As sure as Thanksgiving falls on a Thursday, my arch nemesis has sought me out. With the stealth of Vincent Price in The Invisible Man Returns, influenza snuck up from behind delivering a subtle sinus headache before grabbing me by the throat. By the time I realized the severity of the malaise, there was no derailing the Plague Express.
Three days into the joy ride that is the flu, I decided to take action. Phoning a local physician in the state of New Jersey (as opposed to my steadfast doc in Philly), I was informed that the doctor was out of the office all week. Might I see an associate? I croaked to the sympathetic nurse on the other end of my iPhone. Following a long pause, I learned that the other associate was fully booked but to make me feel better, did not accept my insurance anyway. A veritable win-win, I thought downing a few more ibuprofen. These were desperate times leaving me two options; drowning my febrile brow in bowls of chicken soup that I would have to make or seeking professional attention elsewhere. I chose the latter.
Signing in without actually touching a kiosk is no easy task. The CVS Minute Clinic indicated it would be more than a minute before I would be seen. 56 minutes, to be exact. Four chrome chairs outfitted in black leatherette beckoned. Opting for the one closest to the wall, I sat face to face with a revolving display of Spiritual literature. One book practically leapt at me, its cover illustration scalding flames. The title in all caps shouted, ANGER with the lowercase tagline, Facing the Fire Within. Might this be referring to my fever, or was it a pre-holiday subliminal message?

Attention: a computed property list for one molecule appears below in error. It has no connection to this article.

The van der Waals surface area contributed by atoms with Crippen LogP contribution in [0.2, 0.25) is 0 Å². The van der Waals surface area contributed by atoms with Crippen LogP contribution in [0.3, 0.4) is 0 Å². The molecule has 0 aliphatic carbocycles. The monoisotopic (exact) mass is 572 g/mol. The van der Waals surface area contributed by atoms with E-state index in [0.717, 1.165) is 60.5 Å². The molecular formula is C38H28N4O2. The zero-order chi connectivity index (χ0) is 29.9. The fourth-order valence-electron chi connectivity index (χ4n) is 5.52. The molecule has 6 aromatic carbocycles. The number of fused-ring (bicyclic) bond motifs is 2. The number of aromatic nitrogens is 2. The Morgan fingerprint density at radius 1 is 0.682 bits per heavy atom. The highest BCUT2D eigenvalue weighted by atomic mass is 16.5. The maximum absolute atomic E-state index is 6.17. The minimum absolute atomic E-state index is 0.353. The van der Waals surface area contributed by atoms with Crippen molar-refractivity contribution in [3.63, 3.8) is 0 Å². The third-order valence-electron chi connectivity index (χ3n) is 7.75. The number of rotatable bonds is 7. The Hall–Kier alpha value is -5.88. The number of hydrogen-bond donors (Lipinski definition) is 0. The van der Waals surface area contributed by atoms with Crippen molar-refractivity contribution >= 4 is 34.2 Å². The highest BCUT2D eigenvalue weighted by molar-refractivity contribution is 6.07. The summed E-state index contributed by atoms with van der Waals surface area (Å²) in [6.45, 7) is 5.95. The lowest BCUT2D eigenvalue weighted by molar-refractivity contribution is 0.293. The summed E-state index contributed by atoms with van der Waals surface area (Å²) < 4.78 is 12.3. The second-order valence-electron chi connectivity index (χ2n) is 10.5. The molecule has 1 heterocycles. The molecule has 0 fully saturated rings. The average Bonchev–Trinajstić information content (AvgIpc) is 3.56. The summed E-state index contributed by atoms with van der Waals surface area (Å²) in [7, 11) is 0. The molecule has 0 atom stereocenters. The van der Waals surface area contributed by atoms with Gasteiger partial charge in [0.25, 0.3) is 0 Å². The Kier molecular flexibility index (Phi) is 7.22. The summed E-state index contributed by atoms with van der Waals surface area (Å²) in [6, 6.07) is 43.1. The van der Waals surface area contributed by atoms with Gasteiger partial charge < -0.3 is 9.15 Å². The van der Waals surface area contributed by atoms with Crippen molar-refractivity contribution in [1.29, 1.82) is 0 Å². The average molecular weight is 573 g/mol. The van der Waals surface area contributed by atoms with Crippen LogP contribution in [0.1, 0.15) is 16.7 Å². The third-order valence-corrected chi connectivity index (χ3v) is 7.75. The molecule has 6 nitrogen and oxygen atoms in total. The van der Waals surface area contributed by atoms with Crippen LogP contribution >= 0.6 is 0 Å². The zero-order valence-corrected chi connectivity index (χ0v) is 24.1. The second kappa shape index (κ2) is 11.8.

Maybe it was the fever or maybe it was the wheezing individual seated to my right. Abandoning my seat, I shuffled along the aisles pausing at toys and games. Perhaps occupying myself with a coloring book would pass the time. Upon closer inspection the only offerings featured Disney Princesses, none of whom I recognized. Barely hesitating at the candy aisle, I knew I was gravely ill; nary a chocolate tempted. Instead I plucked a bag of cough drops promising dual-action honey lemon cough suppressant in an oral anesthetic drop. It also called to me from the Swiss Alps, Riii-co-laaa.
A mere 40 minutes later, a physician’s assistant in a starched white coat summoned me to a closet of a room where he donned two pairs of medical gloves. I’ll admit at that moment the Law & Order SVU theme music danced in my head. I needn’t have worried; this fellow was in fact a professional. “You look sick,” he said politely. “You sound worse.”
Leaning against the prescription Pick-Up counter, I emptied the bottle of Purell while waiting. Carly Simon was wrapping up “You’re So Vain” on the pharmacy’s sound system. What followed was a song that probably shouldn’t have made the play list. Waiting for my prescription, clutching my cough lozenges, the song swelling in full crescendo through the speakers was “Live Like We’re Dying.” My acute melancholy was momentarily interrupted by the smiling clerk. “Yes,” I coughed into my elbow. “I’m waiting for my prescription. It’s under Gray.” She turned to rifle through the Gs returning with my child-proof locked bottle of salvation. “Helen?”
Holiday baking prep is similar to riding a bicycle. You may fall off the baking bench for a few days but when you return, it feels like you never left. With each pie shell, I am one step closer to Thanksgiving. I’ve been kicking around a few ideas for pies this week, but in all honesty, I haven’t the energy to head home this eve and bake one. A batch of scones sounds plausible, something that pairs nicely with steaming tea. Rolling another pie shell? Unthinkable. Until tomorrow.